“The camera acted as a block” for her, she said. She got to be out and social. And, she still felt comfortable.

She took to this experience of being behind the camera rather well.

20 years of professional shooting, and now she’s here.

Angela runs a successful boudoir photography studio. As well, it seems she can pronounce the word “boudoir” rather well (luckily, she said it before I had to).

She takes on 8-10 clients per month working 25-35 hours on average with each engagement.

She’s looking to expand Raven Red. As mentioned, she’s moving to a larger studio. And she’s looking at bringing on associate photographers whom she can mentor.

The Professional vs. The Amateur

Angela Michelle is a professional. She knows what works and what doesn’t work.

She told me “wardrobe, lighting, and posing. Those are my tools in shooting portraits.”

She shows up and does her work. She doesn’t wait for inspiration, she has a process.

She told me, “I don’t know how the light will be, I don’t know what mood I’ll be in, I don’t know what mood the client will be in. I shoot what’s in front of me.”

She plans. In fact, she believes the planning stage with her clients can be the most fun.

Here, “you build a connection with your client,” Angela told me. She went on to say, “this may be the most important part.”

Connecting with what or who you are shooting dramatically dictates the final product Angela explained to me.

“I’m not just selling photos…”

Angela is a master of her craft. This mastery allows Angela to fulfill a much larger purpose with her work.

I asked Angela how her health troubles this last year changed how she experiences her work now.

“It made my work more personal,” she said.

Losing her child, losing vision in one eye, and being on the verge of death, Angela had some serious existential questions. Rightfully so.

Facing the reality that she won’t bear children, Angela wondered what she would leave behind. Of course, she came back to her work. “I realized, my photos are my children,” she said. And to quote one of Angela’s recent blog posts,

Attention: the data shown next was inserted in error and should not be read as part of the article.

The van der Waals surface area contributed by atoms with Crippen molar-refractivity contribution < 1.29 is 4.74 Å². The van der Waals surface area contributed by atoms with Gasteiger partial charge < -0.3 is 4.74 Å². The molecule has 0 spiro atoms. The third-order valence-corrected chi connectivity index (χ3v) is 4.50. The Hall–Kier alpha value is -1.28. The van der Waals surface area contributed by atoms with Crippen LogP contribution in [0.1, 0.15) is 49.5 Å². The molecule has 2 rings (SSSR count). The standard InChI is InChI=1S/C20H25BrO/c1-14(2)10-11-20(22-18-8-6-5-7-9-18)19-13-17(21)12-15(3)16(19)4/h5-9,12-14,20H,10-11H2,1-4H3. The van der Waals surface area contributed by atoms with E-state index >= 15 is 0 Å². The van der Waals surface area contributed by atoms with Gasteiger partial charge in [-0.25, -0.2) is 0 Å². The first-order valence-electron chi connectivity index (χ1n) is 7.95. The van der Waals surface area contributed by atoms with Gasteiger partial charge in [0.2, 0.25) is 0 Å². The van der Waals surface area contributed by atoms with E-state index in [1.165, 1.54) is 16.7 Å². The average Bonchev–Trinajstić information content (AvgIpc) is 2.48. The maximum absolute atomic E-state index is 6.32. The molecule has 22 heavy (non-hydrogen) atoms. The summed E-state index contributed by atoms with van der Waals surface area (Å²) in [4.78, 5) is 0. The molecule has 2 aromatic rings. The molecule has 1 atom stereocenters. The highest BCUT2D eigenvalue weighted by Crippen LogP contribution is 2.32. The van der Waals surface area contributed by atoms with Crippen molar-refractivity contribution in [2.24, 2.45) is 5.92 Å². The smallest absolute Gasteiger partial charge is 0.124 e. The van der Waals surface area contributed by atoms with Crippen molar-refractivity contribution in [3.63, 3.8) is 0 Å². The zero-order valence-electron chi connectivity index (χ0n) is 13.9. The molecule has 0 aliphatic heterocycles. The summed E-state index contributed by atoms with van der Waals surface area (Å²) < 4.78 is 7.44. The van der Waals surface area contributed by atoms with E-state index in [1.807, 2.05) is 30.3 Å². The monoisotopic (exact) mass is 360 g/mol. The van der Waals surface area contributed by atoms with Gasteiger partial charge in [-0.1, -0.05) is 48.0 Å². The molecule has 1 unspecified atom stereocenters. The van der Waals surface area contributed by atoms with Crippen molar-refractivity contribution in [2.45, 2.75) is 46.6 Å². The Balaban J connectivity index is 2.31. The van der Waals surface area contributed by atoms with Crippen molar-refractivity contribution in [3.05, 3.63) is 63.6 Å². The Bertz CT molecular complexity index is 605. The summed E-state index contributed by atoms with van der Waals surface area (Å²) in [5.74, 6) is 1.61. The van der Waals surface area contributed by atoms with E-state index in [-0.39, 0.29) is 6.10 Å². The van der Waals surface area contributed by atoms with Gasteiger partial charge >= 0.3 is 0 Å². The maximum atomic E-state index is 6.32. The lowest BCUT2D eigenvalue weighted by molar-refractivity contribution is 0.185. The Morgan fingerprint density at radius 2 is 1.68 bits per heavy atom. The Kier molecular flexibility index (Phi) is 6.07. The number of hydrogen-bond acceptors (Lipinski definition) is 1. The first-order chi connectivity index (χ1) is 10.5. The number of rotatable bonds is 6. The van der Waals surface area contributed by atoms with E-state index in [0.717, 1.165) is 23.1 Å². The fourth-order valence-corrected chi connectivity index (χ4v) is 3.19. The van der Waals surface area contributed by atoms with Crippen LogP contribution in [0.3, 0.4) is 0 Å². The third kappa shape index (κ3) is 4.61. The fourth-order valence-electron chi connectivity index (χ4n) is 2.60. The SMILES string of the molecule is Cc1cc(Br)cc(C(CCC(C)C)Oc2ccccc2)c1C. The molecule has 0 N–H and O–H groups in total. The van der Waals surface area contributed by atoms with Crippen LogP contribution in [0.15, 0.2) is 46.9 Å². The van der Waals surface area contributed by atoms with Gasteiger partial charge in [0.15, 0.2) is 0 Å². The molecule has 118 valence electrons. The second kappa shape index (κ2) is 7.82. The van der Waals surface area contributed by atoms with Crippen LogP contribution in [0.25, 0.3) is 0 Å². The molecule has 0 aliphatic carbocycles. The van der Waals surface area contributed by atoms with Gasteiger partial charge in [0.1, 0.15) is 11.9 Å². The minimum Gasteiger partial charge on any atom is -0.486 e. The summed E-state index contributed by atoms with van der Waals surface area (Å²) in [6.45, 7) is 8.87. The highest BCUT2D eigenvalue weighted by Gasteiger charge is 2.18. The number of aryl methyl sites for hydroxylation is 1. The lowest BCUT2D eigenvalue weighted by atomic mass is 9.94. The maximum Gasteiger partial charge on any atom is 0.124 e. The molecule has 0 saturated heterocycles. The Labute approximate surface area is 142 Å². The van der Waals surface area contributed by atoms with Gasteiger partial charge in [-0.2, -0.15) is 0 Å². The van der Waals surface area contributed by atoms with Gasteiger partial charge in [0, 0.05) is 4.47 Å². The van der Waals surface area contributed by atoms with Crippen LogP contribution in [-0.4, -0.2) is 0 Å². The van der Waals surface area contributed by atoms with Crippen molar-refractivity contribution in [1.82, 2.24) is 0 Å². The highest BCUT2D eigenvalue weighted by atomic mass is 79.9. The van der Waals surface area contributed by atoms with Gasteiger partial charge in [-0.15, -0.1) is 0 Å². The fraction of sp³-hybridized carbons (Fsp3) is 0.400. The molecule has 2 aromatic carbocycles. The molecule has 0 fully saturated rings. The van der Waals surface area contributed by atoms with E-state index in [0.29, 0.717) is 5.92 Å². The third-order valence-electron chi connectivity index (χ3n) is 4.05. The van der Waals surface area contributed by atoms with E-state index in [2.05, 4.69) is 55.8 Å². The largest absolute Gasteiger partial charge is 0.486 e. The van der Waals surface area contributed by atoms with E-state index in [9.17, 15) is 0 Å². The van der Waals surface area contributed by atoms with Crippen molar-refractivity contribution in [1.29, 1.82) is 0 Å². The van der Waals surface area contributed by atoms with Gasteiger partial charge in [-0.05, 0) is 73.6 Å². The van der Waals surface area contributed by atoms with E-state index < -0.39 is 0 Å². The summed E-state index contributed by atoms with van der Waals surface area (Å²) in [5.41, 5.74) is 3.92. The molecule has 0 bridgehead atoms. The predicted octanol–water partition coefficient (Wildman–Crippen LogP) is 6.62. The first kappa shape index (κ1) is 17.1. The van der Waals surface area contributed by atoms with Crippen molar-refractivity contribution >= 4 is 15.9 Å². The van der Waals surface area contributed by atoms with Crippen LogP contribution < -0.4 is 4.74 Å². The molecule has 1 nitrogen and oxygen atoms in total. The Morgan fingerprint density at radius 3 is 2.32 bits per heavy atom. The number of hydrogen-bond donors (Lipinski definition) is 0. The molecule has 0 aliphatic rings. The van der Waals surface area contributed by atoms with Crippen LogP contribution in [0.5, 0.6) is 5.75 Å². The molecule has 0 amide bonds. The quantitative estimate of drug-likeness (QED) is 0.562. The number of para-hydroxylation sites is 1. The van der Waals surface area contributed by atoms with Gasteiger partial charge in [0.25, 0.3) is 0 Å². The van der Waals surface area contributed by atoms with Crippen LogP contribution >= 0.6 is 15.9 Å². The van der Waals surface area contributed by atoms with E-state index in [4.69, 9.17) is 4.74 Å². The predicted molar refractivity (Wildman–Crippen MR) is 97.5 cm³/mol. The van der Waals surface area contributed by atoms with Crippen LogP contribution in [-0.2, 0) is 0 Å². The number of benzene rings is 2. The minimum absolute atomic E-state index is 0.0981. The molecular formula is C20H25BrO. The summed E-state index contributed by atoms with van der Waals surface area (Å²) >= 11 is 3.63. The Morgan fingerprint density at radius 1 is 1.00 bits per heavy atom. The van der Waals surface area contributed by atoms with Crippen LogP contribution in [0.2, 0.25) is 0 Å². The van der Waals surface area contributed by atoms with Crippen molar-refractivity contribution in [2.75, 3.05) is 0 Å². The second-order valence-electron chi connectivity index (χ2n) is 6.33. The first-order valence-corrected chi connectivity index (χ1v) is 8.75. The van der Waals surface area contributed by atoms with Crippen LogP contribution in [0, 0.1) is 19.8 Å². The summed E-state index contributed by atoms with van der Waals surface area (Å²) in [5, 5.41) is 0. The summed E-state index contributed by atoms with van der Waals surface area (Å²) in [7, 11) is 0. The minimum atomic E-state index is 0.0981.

“My job is to empower people to accept, appreciate, and love their body.”

Knowing what it’s like to “be at war with your body,” as Angela explained it, who better than her to have that duty.

Purposelessness? No way.

In fact, Angela is one of the most purposeful people I’ve connected with in some time.

Angela likened her clients’ experience with her to a “ritual.” And she continued, “rituals are a way of symbolizing a transformation.” Like a wedding symbolizes the transformation of two individuals’ relationship status, her studio sessions with clients symbolize a transformation with their relationships to themselves.

Clients come into the Raven Red studio nervous, uneasy, and sometimes anxious.

“Everybody comes in hating something about their bodies. Through our work together, my job is to not tell, but show them how beautiful they are.  By the time we are done, they’ve learned to love themselves again.”

I am deeply impressed with Angela Michelle. I admire how she runs her studio.

Her purpose and conviction in her work make her magnetic. Clients are lucky to have worked with her. And, I can only imagine how her future associates will feel to work for her.